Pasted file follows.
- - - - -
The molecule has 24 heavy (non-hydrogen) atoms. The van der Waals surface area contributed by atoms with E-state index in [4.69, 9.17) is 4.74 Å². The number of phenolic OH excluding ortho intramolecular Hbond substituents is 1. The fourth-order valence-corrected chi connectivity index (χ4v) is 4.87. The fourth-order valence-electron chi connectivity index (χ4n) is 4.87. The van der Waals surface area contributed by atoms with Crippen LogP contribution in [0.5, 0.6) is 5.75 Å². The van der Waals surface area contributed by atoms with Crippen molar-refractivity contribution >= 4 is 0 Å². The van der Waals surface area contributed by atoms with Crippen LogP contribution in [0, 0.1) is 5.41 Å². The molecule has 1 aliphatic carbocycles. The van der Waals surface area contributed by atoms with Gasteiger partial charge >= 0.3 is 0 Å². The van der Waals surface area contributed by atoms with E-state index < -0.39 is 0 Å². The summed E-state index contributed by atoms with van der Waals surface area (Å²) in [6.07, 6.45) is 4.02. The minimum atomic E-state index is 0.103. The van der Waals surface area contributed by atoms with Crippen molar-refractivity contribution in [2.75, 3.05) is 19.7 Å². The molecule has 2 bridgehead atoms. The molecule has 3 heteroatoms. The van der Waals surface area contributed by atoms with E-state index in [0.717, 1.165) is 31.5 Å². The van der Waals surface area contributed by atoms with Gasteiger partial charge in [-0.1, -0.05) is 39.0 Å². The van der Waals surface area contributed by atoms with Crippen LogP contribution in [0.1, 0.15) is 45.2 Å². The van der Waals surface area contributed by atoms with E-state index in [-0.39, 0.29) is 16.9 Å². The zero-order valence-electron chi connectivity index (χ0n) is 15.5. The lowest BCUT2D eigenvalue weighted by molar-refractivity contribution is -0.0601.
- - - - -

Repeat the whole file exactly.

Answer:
The molecule has 24 heavy (non-hydrogen) atoms. The van der Waals surface area contributed by atoms with E-state index in [4.69, 9.17) is 4.74 Å². The number of phenolic OH excluding ortho intramolecular Hbond substituents is 1. The fourth-order valence-corrected chi connectivity index (χ4v) is 4.87. The fourth-order valence-electron chi connectivity index (χ4n) is 4.87. The van der Waals surface area contributed by atoms with Crippen LogP contribution in [0.5, 0.6) is 5.75 Å². The van der Waals surface area contributed by atoms with Crippen molar-refractivity contribution >= 4 is 0 Å². The van der Waals surface area contributed by atoms with Crippen LogP contribution in [0, 0.1) is 5.41 Å². The molecule has 1 aliphatic carbocycles. The van der Waals surface area contributed by atoms with Gasteiger partial charge >= 0.3 is 0 Å². The van der Waals surface area contributed by atoms with E-state index < -0.39 is 0 Å². The summed E-state index contributed by atoms with van der Waals surface area (Å²) in [6.07, 6.45) is 4.02. The minimum atomic E-state index is 0.103. The van der Waals surface area contributed by atoms with Crippen molar-refractivity contribution in [2.75, 3.05) is 19.7 Å². The molecule has 2 bridgehead atoms. The molecule has 3 heteroatoms. The van der Waals surface area contributed by atoms with E-state index in [0.717, 1.165) is 31.5 Å². The van der Waals surface area contributed by atoms with Gasteiger partial charge in [-0.1, -0.05) is 39.0 Å². The van der Waals surface area contributed by atoms with Crippen LogP contribution in [0.1, 0.15) is 45.2 Å². The van der Waals surface area contributed by atoms with E-state index in [-0.39, 0.29) is 16.9 Å². The zero-order valence-electron chi connectivity index (χ0n) is 15.5. The lowest BCUT2D eigenvalue weighted by molar-refractivity contribution is -0.0601.